“And I read a lot, I travelled and I met people.” One of those people was Vartan Gregorian, the president of the Carnegie Corporation of New York. “He became a kind of mentor to me; he shaped my thinking. Vartan challenged me; [he said] that no one individual should have such wealth, so I should go and find good causes and invest for the common good.”
The spirit of Andrew Carnegie was and continues to be an inspiration, but: “The clarity of thought took two or three years to come; that I still wanted to be involved in money-making – because I enjoy the challenge and stimulation of business – but that the profits could be put into our foundation.”
To date, it has invested more than £50m in educational projects in the UK and in economic development abroad. In the way of modern philanthropy, the aim is not to ‘throw’ money at problems but to focus on “partnerships and leverage to maximise impacts and stretch our cash further.” It has invested in a series of ‘interventions’ aimed at preventing young people falling into the category of ‘not in education, training or employment’.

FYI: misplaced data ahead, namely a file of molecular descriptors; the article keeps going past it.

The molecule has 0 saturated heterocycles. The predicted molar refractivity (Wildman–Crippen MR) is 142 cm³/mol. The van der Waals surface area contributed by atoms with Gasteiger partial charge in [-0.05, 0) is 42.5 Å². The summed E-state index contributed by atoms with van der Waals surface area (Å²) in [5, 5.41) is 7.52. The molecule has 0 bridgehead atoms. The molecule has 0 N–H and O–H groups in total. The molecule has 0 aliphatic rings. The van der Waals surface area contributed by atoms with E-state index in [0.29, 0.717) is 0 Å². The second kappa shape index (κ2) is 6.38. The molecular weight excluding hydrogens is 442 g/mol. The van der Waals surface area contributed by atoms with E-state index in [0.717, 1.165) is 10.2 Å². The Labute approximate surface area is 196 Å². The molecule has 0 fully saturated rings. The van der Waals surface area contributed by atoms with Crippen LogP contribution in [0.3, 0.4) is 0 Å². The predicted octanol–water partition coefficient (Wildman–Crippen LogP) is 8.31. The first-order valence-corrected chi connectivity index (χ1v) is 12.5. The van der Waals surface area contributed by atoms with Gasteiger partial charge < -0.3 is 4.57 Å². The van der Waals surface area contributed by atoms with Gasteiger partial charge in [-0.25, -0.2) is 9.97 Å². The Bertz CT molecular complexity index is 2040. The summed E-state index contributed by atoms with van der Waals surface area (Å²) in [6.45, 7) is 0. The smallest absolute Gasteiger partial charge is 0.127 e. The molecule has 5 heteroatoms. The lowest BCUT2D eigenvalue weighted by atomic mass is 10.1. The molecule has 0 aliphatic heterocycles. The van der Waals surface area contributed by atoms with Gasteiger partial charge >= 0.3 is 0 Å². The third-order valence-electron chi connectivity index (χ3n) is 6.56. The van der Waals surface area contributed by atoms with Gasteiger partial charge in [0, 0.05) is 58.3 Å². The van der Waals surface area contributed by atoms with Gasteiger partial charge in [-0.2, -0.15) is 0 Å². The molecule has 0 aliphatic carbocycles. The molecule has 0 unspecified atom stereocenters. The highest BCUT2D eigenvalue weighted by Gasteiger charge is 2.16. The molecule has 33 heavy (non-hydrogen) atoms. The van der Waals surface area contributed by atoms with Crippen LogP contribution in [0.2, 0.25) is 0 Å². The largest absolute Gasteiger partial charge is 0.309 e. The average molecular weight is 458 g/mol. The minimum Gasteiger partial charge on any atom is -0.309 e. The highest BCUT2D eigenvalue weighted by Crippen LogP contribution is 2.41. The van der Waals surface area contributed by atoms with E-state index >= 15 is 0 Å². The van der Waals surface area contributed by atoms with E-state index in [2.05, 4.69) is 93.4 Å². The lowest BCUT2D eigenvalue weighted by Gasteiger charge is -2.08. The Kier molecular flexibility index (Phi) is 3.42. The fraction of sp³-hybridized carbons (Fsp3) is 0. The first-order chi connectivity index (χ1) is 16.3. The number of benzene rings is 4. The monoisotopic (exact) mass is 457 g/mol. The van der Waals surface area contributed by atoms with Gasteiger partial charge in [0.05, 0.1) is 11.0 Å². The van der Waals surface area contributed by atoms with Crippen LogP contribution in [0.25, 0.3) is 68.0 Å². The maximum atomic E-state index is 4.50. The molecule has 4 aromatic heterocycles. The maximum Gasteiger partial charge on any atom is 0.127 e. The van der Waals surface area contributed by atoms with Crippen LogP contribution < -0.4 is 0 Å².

In its annual report, the foundation compares the cost of supporting a vulnerable primary-age child in school and at home – £223 a year – with the potential cost of not intervening; £1,200 for non-attendance and £20,110 for permanent exclusion. Likewise, the cost of business skills training and one-to-one support for a young offender – £553 a year – is compared with the potential cost of benefit claims or reoffending; £8,100 and £188,000, respectively.